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Saturday, 6 February 2016

The Thin White Dude's (Capsule) Reviews - Skin Trade


Directed by: Ekachai Uekrongtham

Produced by: Craig Baumgarten
Dolph Lundgren
Mike Selby

Screenplay by: Dolph Lundgren
Gabriel Dowrick
Steven Elder

Starring: Dolph Lundgren
Tony Jaa
Michael Jai White
Ron Perlman
Mike Dopud
Celina Jade
Peter Weller

Music by: Jacob Groth

Cinematography by: Ben Nott

Editing by: Victor Du Bois

Studio(s): BMP Productions
SC Films Thailand
Thor Pictures

Distributed by: Hyde Park International
Magnet Releasing
SC Films Thailand

Release date(s): November 7, 2014 (AFM, premiere)
April 23, 2015 (VOD and Thailand)
May 8, 2015 (United States)
May 25, 2015 (United Kingdom)

Running time: 95 minutes

Country(s): Thailand
United States

Language(s): English
Thai

Production budget: $9 million

Box-office revenue (as of publication): $1, 242 (domestic box-office)
$594, 026 (foreign box-office, five territories)
$968, 113 (domestic video sales)


Today's film up for review is Skin Trade, the American-Thai co-produced action film featuring the first onscreen pairing of B-movie genre stars Dolph Lundgren and Tony Jaa. This is a bit of a passion project for Lundgren, who spent a long time researching and developing the film (he co-writes and co-produces, and originally considered directing). Lundgren plays detective Nick Cassidy (not a typical action protagonist name there...), who after his family are killed by a mobster who runs the largest human trafficking network in the world, tracks him down to Thailand to seek vengeance, with his own former colleagues on his tail, meanwhile this causes trouble in Bangkok for detective Tony Vitayakul (Jaa), who is pursuing his own undercover investigation into the skin trade. Got it? Good!

To start off with the good, it's a solid enough ensemble cast. Not only do you have the interesting pairing of Lundgren and Jaa, but you've got Michael Jai White, who's a good action star, Ron Perlman, who's good in anything (including his villainous turn here as Russian mobster Viktor Dragovic), and Peter Weller, who plays Lundgren's superior and has in his later years developed a particular way of delivering his lines with a blood-curdling level of underlying malice. Also, the action and stunts choreography is of a good standard. Physically as far as fight scenes, Lundgren and Jaa are two polar opposites, one a big strong oak specialising in Kyokushin karate and the other a lightning-fast Muay Thai master, so between the time they spend onscreen against each other (incidentally, Tony Jaa's the only man you could believe as being able to catch a motorcycle-riding Dolph Lundgren on foot) and separately, there's a good chunk of entertaining screen time. Finally, I do have to say I admire those involved for trying to deal with a more serious subject matter than perhaps many genre fans are used to. Dolph Lundgren's a smart man who's not so vain as to deny his ignorance on certain matters (he turned down the directing gig because he wanted to learn more about producing), and spent a lot of time not only developing the film, but getting financiers, scouting for locations. The sincerity behind the intent and purpose comes across onscreen, for the film's tone and atmosphere has a lot less artifice and theatricality that might lend some of these genre flicks to ironic viewings.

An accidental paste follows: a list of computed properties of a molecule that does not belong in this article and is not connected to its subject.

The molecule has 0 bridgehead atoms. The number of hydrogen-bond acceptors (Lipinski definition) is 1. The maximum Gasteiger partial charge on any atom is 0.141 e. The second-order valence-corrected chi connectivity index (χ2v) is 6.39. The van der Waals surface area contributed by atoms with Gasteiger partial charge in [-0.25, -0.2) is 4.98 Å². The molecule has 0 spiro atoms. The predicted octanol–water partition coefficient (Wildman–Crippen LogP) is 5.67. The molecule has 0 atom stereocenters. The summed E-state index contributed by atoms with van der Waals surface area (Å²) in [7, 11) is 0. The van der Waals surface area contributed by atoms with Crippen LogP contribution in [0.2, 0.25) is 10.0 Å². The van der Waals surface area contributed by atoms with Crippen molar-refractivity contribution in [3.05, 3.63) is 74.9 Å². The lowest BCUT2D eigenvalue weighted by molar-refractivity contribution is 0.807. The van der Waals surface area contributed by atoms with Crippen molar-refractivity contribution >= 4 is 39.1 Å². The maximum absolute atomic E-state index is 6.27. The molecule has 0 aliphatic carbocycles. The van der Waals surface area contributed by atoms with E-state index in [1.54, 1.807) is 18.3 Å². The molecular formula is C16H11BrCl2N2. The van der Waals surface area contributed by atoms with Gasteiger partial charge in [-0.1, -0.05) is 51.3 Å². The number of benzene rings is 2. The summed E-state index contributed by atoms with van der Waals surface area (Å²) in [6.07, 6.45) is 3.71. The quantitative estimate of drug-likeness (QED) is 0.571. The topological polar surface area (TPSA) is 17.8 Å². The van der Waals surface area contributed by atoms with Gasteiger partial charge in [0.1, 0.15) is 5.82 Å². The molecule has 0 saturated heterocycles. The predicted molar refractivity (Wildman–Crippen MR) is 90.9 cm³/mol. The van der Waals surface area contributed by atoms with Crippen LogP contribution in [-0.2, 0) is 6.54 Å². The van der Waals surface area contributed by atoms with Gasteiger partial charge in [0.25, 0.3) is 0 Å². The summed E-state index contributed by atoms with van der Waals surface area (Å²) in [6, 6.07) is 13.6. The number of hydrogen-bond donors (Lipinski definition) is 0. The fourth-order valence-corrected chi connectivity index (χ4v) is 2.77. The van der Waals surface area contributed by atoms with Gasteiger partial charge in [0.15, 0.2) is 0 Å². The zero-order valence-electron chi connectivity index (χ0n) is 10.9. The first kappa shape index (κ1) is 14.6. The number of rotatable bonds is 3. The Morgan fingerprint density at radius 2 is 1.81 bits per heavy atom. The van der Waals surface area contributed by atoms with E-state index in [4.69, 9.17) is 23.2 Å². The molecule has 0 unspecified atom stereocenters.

That said, while I do think Skin Trade a serviceable enough action flick, I don't think it quite cuts it as a good quality film. While I admire them for trying to tackle a serious topic, in my opinion the filmmakers do not fully delve into the true horrors of human trafficking. Not only that, but sometimes it comes across as mere window dressing in order to try and distinguish it in some way from the fairly run-of-the-mill action movie that it is. Occasionally when the film goes off track, we are reminded in some fairly blatant way "oh, here, in case you forgot, the film's about human trafficking." There's no reason why a martial-arts action film can't do both at the same time; look at The Matrix and it's treatise(s) on philosophy, or the Bruce Lee film Fist Of Fury, which to a certain extent is a martial-arts equivalent to Hamlet. Also, I know the film is a low-budget production, but there's no good reason why the locations that are meant to be New Jersey look so cheap. The interiors especially look poorly cobbled together. Finally, I know the old philosophy of 'hide the negatives, accentuate the positives,' but once again, I'm getting fed up of low-budget movies using ugly, murky lighting palettes in order to mask any flim-flam. I just find some of it visually unpleasing to the eye, and there's no reason why ingenuity can't work around these things.

Skin Trade is a film I'm in two minds about. On the one hand, I found it to be a relatively enjoyable and serviceable action film featuring a solid ensemble cast, strong action/stunts choreography and I admired the intent behind Dolph Lundgren's passion to tackle a serious theme. However, the other hand also says that the thematic content ended up being window dressing for a run-of-the-mill action film, instead of an equal partner in the equation, that some of the New Jersey based interior scenes looked cheap as hell, and that at times visually it had an ugly lighting palette that was unpleasing to the eye. 

The Thin White Dude's Prognosis - 5.0/10

The Thin White Dude's Self-Diagnosis - Screaming For Vengeance (listening to Judas Priest)

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